Electronic searches of the MEDLINE and CINHAL databases were used to identify publications regarding the timing of introduction of CF. The searches were completed by two authors (WQ, TRF) in May, 2014. Medical subject headings and text keywords used to search included: complementary feeding, infant food, solid(s), weaning, timing of introduction, micronutrient, iron, developmental outcomes, iron supplementation, random allocation, cohort studies, follow up studies, prospective studies, cross over studies, and cross sectional studies. To decrease the chance of publication bias influencing the results, TRF conducted a gray literature search to include studies that may not be included in bibliographic retrieval systems. Google, Current Controlled Trials, NIH Clinical Research Trials, ISRCTN, and Cochrane Register of Clinical Trials were also searched up to May, 2014.

Inclusion criteria

We included any randomized controlled trials (RCTs) and observational studies that focused on introduction of CF at 4 months versus 6 months of age. All included studies were conducted on healthy, full-term, exclusively breastfed infants.

Exclusion criteria

Studies were excluded if they included formula-fed, preterm, or low birth weight infants or involved medicinal iron supplementation. Studies in which infants were introduced to solid foods at ages younger than 4 months or greater than 6 months of age were also excluded.

Data analysis

Meta-analyses were performed on all of the iron and growth data from included RCTs, regardless of the number of RCTs, following Kramer and Kakuma’s systematic review approach [12]. Weighted mean difference meta-analysis was carried out using Review Manager software (RevMan Version 5.2.11, The Cochrane Collaboration, London, UK) [13] to assess the effect of age of introduction of solids on iron status and linear growth (weight, length and head circumference). The analyses were stratified by developing versus developed country and by study design (e.g., randomized controlled trials versus observational studies).


A total of 923 study citations were found related to age of complementary feeding (Fig. 1). Twenty-five RCTs were found, only three of which met the inclusion criteria. One was conducted in a developed country (generating two separate publications), and two were in developing countries (Table 1). Forty-seven observational studies examining the age of introduction of CF were located. Only one of the observational studies (in a developing country) met the inclusion criteria (Table 1). Table 2 lists the excluded studies and the reasons for their exclusion.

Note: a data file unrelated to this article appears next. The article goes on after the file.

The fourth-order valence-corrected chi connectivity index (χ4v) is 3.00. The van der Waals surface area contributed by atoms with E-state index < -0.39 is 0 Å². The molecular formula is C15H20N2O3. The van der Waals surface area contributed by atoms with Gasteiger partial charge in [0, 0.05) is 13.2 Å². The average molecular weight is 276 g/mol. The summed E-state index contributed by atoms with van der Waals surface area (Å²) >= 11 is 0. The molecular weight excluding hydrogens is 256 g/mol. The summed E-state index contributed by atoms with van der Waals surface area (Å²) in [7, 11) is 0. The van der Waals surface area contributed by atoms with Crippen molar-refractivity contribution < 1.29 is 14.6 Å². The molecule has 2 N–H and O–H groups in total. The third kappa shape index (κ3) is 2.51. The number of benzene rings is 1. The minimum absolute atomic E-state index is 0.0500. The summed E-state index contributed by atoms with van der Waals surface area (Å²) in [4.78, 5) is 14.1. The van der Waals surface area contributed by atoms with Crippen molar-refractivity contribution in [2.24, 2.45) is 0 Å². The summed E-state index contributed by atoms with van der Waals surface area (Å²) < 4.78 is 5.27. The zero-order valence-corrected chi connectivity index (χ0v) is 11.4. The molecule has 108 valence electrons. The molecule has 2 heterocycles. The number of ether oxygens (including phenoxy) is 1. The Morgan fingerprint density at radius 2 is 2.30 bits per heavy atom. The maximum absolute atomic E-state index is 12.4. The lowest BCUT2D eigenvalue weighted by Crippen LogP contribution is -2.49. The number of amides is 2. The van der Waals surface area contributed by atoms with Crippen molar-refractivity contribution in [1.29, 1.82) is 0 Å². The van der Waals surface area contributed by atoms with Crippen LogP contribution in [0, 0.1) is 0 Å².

Fig. 1
Fig. 1

Study flow of the systematic review

Table 1

Summary of results of studies included in the systematic review


Study design



Outcomes related to age of CF introduction

Results from CF introduction at


Conclusion/Main findings related to age of introduction of solids


6 mo

4 mo


Cohen et al. 1994 [14]





Wt gain (g)

1092 (356)

1051 (315)


No sig differences in weight and length gain were found between the groups.

Length gain (cm)

3.9 (1.2)

3.8 (1.1)


Dewey et al. 1998 [18]




Fe status

Hb (g/L)

104 (10)

109 (10)


Infants who received CF at 4 months had sig higher iron status parameters than EBF infants


0.33 (0.027)

0.34 (0.026)


Ferritin (μ/L)

48.4 (44.2)

67.3 (64.5)


Jonsdottir et al. 2012 [15]





Wt gain (z score)




No sig differences were found between the groups in growth. Sig positive effect of earlier CF introduction on iron stores


Length gain (z score)

0.04 (0.51)

0.03 (0.50)


Gain in HC (z score)

0.06 (0.48)

0.06 (0.40)


Fe status

Hb (g/L)

113.7 (7.3)

113.9 (6.1)


Ferritin (μg/L)

44.0 (53.8)

70.0 (77.3)


Wells et al. 2012 [16]





Wt (z score)

0.36 (0.99)

0.28 (1.08)


No significant differences were found between the groups in growth and body composition.


Length (z score)

0.77 (0.84)

0.60 (0.92)


BMI (z score)

-0.10 (1.04)

-0.08 (1.14)


HC (z score)

1.02 (0.89)

0.94 (0.77)


Body composition

Lean mass (kg)

4.96 (1.18)

5.13 (0.92)


Fat mass (kg)

3.04 (1.12)

2.71 (0.96)


Khadivzadeh and Parsai 2004 [17]


Islamic republic of Iran



Wt (g)